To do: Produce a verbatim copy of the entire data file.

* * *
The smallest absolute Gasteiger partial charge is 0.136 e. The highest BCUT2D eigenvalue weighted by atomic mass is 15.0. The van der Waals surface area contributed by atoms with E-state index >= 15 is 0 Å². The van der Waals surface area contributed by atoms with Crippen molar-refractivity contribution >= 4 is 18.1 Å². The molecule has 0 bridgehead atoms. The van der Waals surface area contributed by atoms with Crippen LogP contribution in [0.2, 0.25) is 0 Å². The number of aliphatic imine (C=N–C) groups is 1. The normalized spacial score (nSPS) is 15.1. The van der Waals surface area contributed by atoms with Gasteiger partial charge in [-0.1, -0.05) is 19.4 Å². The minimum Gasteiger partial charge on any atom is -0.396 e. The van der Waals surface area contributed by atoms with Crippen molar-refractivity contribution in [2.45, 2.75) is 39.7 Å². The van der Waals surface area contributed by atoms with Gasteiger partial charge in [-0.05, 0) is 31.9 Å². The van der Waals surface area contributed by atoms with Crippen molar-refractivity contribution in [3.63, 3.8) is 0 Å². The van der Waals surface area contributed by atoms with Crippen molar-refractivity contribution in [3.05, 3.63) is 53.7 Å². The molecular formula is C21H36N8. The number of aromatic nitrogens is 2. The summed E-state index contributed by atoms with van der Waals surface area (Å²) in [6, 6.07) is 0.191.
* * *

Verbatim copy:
The smallest absolute Gasteiger partial charge is 0.136 e. The highest BCUT2D eigenvalue weighted by atomic mass is 15.0. The van der Waals surface area contributed by atoms with E-state index >= 15 is 0 Å². The van der Waals surface area contributed by atoms with Crippen molar-refractivity contribution >= 4 is 18.1 Å². The molecule has 0 bridgehead atoms. The van der Waals surface area contributed by atoms with Crippen LogP contribution in [0.2, 0.25) is 0 Å². The number of aliphatic imine (C=N–C) groups is 1. The normalized spacial score (nSPS) is 15.1. The van der Waals surface area contributed by atoms with Gasteiger partial charge in [-0.1, -0.05) is 19.4 Å². The minimum Gasteiger partial charge on any atom is -0.396 e. The van der Waals surface area contributed by atoms with Crippen molar-refractivity contribution in [2.45, 2.75) is 39.7 Å². The van der Waals surface area contributed by atoms with Gasteiger partial charge in [-0.05, 0) is 31.9 Å². The van der Waals surface area contributed by atoms with Crippen molar-refractivity contribution in [3.63, 3.8) is 0 Å². The van der Waals surface area contributed by atoms with Crippen molar-refractivity contribution in [3.05, 3.63) is 53.7 Å². The molecular formula is C21H36N8. The number of aromatic nitrogens is 2. The summed E-state index contributed by atoms with van der Waals surface area (Å²) in [6, 6.07) is 0.191.